Asian Shares Slip As China Deflation Deepens

Asian stocks ended Thursday’s session mostly lower as investors reacted to a mixed bag of corporate earnings from Japan and signs of growing deflationary pressures in China. The impasse over the U.S. debt ceiling overshadowed softer-than-expected U.S. inflation data.

A measure of Chinese consumer price inflation reached its lowest level in more than two years in April and factory gate deflation deepened, raising fresh worries about weak demand in the country.

Data showed Chinese consumer price inflation rose an annual 0.1 percent in April, marking the lowest rate since February 2021. Producer prices declined 3.6 percent from a year earlier, marking the fastest rate since May 2020.

China’s Shanghai Composite Index dropped 0.3 percent to 3,309.55, with hopes of additional policy support for the economy helping limit the downside. Hong Kong’s Hang Seng Index finished marginally lower at 19,743.79.

Japanese shares ended little changed as a standoff in Washington over raising the U.S. debt ceiling overshadowed a meeting of finance ministers and central bank governors in the port city of Niigata. The talks are in preparation for a G-7 summit in Hiroshima.

The Nikkei 225 Index finished marginally higher at 29,126.72, while the broader Topix closed 0.1 percent lower at 2,083.09 on the back of mixed earnings reports.

Mazda Motor lost 2.7 percent and Sumitomo Metal Mining plummeted 11.7 percent after posting downbeat earnings, while Fujifilm Holdings jumped 5.9 percent after reporting better-than-expected results.

Seoul stocks ended lower for a third day running, with tech and energy stocks pacing the decliners. The Kospi slipped 0.2 percent to 2,491.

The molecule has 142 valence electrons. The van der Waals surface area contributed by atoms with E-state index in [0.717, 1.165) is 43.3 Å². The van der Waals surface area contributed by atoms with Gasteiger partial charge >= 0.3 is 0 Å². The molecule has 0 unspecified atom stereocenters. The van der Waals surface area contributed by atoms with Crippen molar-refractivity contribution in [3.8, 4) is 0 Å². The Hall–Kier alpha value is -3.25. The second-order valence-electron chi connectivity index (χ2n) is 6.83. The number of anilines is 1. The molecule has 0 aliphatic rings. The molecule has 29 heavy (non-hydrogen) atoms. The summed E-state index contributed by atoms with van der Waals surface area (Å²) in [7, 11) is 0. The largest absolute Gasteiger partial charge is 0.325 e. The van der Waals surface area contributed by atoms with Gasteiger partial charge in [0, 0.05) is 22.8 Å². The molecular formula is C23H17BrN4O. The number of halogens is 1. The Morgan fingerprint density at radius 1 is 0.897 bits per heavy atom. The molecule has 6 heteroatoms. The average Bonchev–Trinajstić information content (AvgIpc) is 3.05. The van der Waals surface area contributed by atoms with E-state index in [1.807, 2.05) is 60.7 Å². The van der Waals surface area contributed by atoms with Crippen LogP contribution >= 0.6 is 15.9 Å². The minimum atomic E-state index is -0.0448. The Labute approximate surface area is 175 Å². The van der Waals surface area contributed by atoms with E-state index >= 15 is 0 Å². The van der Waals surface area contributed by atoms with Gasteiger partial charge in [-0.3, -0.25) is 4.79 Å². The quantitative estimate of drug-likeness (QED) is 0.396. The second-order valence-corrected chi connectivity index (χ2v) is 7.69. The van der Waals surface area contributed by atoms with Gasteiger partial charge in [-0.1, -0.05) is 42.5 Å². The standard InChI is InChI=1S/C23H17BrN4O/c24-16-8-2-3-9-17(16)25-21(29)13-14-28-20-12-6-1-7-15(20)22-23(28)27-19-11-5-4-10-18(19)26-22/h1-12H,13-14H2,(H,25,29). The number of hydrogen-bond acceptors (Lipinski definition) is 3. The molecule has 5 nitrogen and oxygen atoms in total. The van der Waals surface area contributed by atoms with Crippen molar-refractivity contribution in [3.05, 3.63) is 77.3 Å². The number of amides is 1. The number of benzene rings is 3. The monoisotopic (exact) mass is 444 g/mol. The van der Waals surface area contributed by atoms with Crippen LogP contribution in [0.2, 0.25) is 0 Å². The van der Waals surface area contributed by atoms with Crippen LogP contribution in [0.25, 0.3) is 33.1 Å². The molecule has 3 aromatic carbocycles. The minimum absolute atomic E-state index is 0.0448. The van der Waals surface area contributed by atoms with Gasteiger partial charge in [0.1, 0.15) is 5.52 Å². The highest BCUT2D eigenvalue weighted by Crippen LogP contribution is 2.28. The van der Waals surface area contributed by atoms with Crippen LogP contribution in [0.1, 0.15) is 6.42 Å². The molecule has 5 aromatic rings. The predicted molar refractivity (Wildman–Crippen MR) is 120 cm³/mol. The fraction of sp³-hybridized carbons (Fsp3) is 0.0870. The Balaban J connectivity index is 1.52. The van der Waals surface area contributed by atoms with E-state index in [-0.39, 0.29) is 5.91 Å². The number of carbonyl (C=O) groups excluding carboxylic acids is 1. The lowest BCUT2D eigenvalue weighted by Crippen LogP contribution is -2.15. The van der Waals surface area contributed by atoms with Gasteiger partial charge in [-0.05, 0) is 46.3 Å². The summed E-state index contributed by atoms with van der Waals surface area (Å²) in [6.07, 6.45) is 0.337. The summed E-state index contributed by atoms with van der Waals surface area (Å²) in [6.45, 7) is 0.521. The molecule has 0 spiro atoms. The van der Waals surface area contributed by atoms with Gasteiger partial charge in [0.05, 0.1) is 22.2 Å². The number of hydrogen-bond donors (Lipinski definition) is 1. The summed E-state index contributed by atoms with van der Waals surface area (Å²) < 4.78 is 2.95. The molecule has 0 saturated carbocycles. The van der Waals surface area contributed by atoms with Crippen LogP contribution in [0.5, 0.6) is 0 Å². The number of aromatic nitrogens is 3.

Australian markets ended a choppy session marginally lower as mining and energy stocks declined, offsetting gains in the financial sector.

Mining heavyweights BHP and Rio Tinto gave up 1-2 percent. Allkem soared 15.7 percent after the lithium miner announced a $10 billion merger with U.S.-listed company Livent.

GrainCorp surged 10 percent. The agribusiness company lifted its earnings guidance despite posting lower half-year profits.

Across the Tasman, New Zealand’s benchmark S&P NZX-50 Index fell 0.8 percent to 11,887.76.

U.S. stocks ended mixed overnight as data showed consumer inflation fell below 5 percent for the first time in two years. So-called core inflation also eased, giving the Federal Reserve room to pause interest-rate increases soon.

The S&P 500 rose half a percent and the tech-heavy Nasdaq Composite rallied 1 percent, while the Dow edged down 0.1 percent as regional banks extended declines on concerns about the health of the banking sector.

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